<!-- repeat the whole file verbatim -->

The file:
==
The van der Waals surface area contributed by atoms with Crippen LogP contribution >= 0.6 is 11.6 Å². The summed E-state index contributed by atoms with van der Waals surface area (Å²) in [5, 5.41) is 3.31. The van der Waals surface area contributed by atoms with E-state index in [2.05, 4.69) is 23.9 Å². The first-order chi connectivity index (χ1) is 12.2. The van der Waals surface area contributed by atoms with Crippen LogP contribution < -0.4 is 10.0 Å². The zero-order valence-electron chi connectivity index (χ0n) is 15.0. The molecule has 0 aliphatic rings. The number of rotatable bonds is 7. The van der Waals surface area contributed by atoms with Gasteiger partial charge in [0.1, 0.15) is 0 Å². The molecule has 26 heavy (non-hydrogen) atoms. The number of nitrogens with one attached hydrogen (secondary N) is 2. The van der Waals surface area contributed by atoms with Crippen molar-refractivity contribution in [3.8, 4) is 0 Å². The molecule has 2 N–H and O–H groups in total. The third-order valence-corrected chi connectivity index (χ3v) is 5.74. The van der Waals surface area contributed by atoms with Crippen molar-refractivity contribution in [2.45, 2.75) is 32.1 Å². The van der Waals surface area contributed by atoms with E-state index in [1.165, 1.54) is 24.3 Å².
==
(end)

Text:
The van der Waals surface area contributed by atoms with Crippen LogP contribution >= 0.6 is 11.6 Å². The summed E-state index contributed by atoms with van der Waals surface area (Å²) in [5, 5.41) is 3.31. The van der Waals surface area contributed by atoms with E-state index in [2.05, 4.69) is 23.9 Å². The first-order chi connectivity index (χ1) is 12.2. The van der Waals surface area contributed by atoms with Crippen LogP contribution < -0.4 is 10.0 Å². The zero-order valence-electron chi connectivity index (χ0n) is 15.0. The molecule has 0 aliphatic rings. The number of rotatable bonds is 7. The van der Waals surface area contributed by atoms with Gasteiger partial charge in [0.1, 0.15) is 0 Å². The molecule has 26 heavy (non-hydrogen) atoms. The number of nitrogens with one attached hydrogen (secondary N) is 2. The van der Waals surface area contributed by atoms with Crippen molar-refractivity contribution in [3.8, 4) is 0 Å². The molecule has 2 N–H and O–H groups in total. The third-order valence-corrected chi connectivity index (χ3v) is 5.74. The van der Waals surface area contributed by atoms with Crippen molar-refractivity contribution in [2.45, 2.75) is 32.1 Å². The van der Waals surface area contributed by atoms with E-state index in [1.165, 1.54) is 24.3 Å².